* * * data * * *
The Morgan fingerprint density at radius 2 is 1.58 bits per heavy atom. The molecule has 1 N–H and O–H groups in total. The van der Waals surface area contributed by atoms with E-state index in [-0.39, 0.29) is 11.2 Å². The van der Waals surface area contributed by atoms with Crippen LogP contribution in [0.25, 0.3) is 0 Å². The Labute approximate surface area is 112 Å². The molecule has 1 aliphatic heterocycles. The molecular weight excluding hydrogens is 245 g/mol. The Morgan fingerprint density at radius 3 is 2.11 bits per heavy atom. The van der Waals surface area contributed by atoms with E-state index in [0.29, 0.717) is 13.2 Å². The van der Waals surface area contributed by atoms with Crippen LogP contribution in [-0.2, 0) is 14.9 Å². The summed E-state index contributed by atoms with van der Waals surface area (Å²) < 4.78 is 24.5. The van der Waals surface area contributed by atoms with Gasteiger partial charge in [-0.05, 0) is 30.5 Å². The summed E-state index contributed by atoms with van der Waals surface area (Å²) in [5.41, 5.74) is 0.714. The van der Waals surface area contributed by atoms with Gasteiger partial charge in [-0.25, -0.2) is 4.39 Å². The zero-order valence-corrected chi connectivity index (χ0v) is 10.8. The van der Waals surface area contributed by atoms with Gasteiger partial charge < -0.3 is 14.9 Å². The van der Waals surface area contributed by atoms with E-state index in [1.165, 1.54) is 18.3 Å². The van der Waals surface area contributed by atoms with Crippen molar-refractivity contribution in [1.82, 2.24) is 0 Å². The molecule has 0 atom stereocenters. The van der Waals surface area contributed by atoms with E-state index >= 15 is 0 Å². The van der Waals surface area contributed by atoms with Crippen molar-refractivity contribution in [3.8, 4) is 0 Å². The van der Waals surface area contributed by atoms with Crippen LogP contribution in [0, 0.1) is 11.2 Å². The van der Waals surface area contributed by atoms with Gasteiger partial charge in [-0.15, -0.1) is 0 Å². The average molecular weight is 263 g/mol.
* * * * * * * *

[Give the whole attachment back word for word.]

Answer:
The Morgan fingerprint density at radius 2 is 1.58 bits per heavy atom. The molecule has 1 N–H and O–H groups in total. The van der Waals surface area contributed by atoms with E-state index in [-0.39, 0.29) is 11.2 Å². The van der Waals surface area contributed by atoms with Crippen LogP contribution in [0.25, 0.3) is 0 Å². The Labute approximate surface area is 112 Å². The molecule has 1 aliphatic heterocycles. The molecular weight excluding hydrogens is 245 g/mol. The Morgan fingerprint density at radius 3 is 2.11 bits per heavy atom. The van der Waals surface area contributed by atoms with E-state index in [0.29, 0.717) is 13.2 Å². The van der Waals surface area contributed by atoms with Crippen LogP contribution in [-0.2, 0) is 14.9 Å². The summed E-state index contributed by atoms with van der Waals surface area (Å²) < 4.78 is 24.5. The van der Waals surface area contributed by atoms with Gasteiger partial charge in [-0.05, 0) is 30.5 Å². The summed E-state index contributed by atoms with van der Waals surface area (Å²) in [5.41, 5.74) is 0.714. The van der Waals surface area contributed by atoms with Gasteiger partial charge in [-0.25, -0.2) is 4.39 Å². The zero-order valence-corrected chi connectivity index (χ0v) is 10.8. The van der Waals surface area contributed by atoms with Gasteiger partial charge < -0.3 is 14.9 Å². The van der Waals surface area contributed by atoms with E-state index in [1.165, 1.54) is 18.3 Å². The van der Waals surface area contributed by atoms with Crippen molar-refractivity contribution in [1.82, 2.24) is 0 Å². The molecule has 0 atom stereocenters. The van der Waals surface area contributed by atoms with E-state index >= 15 is 0 Å². The van der Waals surface area contributed by atoms with Crippen molar-refractivity contribution in [3.8, 4) is 0 Å². The van der Waals surface area contributed by atoms with Crippen LogP contribution in [0, 0.1) is 11.2 Å². The van der Waals surface area contributed by atoms with Gasteiger partial charge in [-0.15, -0.1) is 0 Å². The average molecular weight is 263 g/mol.